Secondary school Mohammad
in Qala-ye Murad Bek, north of Kabul | 2005
After intensive research, the IAWA decided upon the community of Qala-ye Murad Bek, a place heavily contested by Mudjaheddin and Taliban ca.30 km north of Kabul, where due to the destroyed schools -regardless of weather effects and extreme temperature variations – the local children were taught in the summer and winter in open spaces or UNO-supplied tents.
Following intensive research, the IAWA eventually had decided on the municipality of Qala-ye Mura Bek, an area strongly contested by Mujaheddin and Taliban during the war ca. 30 km north of Kabul, where, due to the schools destroyed by the war, local and other children -girls and boys- were taught regardless of weather or temperature in all seasons in the open or in UNO-supplied tents.
The population consists mainly of former refugees, among them a high number of unaccompanied women with children, who returned after the horrors of war to their recovering home district of Qala-ye Murad Bek, from the Iran or from Pakistan. Thankful for the IAWA’s engagement, the municipality of Qala-ye Murad Bek gave it a free plot of 4,000 square metres for the construction of the school.
-In the middle of April 2004, the cornerstone ceremony, in the presence of the chairwoman of the association Laila Noor, took place. In the meantime, Mrs. Noor had flown several times to Afghanistan to personally obtain information on the progress of the construction works and to coordinate possible wishes and proposals for the design with the school board.
In March 2005, the inauguration and official handover of the school, generously co-financed by the UNO-Refugee Aid in Bonn and many sponsors, was effected. For the Independent Afghan Women’s Association, chairwoman Laila Noor and the treasurer, Jutta Frfr. von Taube, took part.
In addition, an official delegation from the municipality of Qala-ye Murad Bek, the Afghan government’s education minister, representatives of the German embassy and French officers from the International Security Assistance Force (ISAF) – who had donated some of the furniture – took part in the inauguration, which was met with great joy and gratitude by the local population, the school management and the children.
On the school premises, protected by a 2-metres-high wall, the school building, solidly built with bricks, with now 16 classrooms, a staff room, conference room and a well-supplied library, as well as an outhouse with six toilets, is situated. Moreover, a well and a water reservoir have been installed, as well as a sports field for the children and a terrace, on the wish of the community and for the purpose of communication, have been laid out.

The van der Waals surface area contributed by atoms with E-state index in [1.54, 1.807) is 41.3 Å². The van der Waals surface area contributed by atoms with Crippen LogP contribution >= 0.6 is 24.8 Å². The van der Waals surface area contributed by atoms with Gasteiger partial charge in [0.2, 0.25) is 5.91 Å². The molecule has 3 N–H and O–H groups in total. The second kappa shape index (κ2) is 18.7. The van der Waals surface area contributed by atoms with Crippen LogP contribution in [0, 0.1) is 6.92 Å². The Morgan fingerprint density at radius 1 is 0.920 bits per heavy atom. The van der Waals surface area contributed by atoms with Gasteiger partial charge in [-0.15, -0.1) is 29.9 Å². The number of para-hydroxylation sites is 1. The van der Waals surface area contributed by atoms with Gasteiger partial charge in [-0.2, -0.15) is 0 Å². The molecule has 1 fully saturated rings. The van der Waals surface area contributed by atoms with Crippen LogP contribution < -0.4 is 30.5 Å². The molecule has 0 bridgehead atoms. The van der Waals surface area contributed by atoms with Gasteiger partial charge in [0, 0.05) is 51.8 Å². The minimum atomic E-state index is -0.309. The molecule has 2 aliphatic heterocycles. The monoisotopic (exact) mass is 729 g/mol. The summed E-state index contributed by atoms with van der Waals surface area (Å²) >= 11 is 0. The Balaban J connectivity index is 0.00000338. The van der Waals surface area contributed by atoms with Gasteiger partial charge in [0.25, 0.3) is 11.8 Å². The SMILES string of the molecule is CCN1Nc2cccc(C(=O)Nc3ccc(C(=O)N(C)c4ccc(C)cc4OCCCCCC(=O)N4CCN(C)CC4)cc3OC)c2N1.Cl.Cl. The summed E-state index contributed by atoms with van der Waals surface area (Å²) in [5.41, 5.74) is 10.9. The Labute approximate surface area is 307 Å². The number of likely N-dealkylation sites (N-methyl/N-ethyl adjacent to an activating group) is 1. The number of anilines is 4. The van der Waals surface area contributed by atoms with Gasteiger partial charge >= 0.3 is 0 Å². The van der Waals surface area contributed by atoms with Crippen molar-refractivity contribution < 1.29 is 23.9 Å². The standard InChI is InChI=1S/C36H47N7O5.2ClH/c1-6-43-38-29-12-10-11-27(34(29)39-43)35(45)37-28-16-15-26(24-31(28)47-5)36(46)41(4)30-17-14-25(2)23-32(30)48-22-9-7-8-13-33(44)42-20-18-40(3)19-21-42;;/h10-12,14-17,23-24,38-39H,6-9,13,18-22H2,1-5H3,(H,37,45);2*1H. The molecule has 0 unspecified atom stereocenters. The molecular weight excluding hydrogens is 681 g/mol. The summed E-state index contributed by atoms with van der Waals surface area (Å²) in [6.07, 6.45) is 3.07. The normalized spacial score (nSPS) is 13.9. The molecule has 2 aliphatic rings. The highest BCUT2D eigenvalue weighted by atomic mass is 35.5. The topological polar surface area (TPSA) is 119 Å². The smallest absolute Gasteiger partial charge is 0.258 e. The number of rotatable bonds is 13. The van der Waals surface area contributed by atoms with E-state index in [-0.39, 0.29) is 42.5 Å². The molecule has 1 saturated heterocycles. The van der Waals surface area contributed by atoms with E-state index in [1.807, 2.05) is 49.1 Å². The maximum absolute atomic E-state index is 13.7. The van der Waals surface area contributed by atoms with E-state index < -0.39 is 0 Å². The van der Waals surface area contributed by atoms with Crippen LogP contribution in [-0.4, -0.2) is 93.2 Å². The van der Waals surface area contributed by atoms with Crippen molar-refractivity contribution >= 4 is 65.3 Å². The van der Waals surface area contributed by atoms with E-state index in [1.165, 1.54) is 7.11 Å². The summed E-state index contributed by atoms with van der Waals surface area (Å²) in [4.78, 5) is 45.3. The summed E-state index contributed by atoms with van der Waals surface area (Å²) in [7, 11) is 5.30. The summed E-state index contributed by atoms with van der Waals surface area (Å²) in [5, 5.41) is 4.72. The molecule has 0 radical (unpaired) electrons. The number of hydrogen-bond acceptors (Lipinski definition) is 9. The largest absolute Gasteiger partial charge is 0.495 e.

In addition to that, there is a beautiful garden, to the delight of the chidren and the school staff. – In the meantime, they also built a spacious gatehouse, so that the school grounds can be monitored around the clock.The school – originally designed for 500 children – is now used by 2,300 girls and boys, who are taught in three shifts and in separate classes. At the school are 20 teachers, head teachers and the principal, a gardener and a guard, while some of them take upon themselves a commute of about an hour for being able to work there. Their salaries and the current costs are paid by the Afghan government.
Since December 2005, alphabetization and sewing courses for women, apart from regular classes, take place on three afternoons a week.
The courses, led by two female teachers, are visited by 65 women and are met with an increasing interest. The financing of the basic course equipment was taken on by the IAWA. They also pay the salaries of the two teachers who run the courses part-time: 50 USD per month. – Meanwhile, the women do not only produce clothing for their families, but also, helping people to help themselves, for poor members of the community, and also needleworks for sale.
As the school in Qala-ye Murad Bek, still run by the IAWA, is one of the few schools that are open in winter, and as it now enjoys an excellent reputation both among the local population and within the ministry, the Afghan super-minister, who was accompanied by several members of parliament on a visit to the school, and the Afghan minister of Education proposed in May 2009 that this elementary school be expanded into a secondary school.
Up to the equivalent of the A-levels, a 12-year school attendance is intended. The IAWA has carried out the necessary reconstruction successfully in the past two years. Moreover, the IAWA plans, after a visit by Mrs. Noor in April 2010, the extension of the school by a second floor.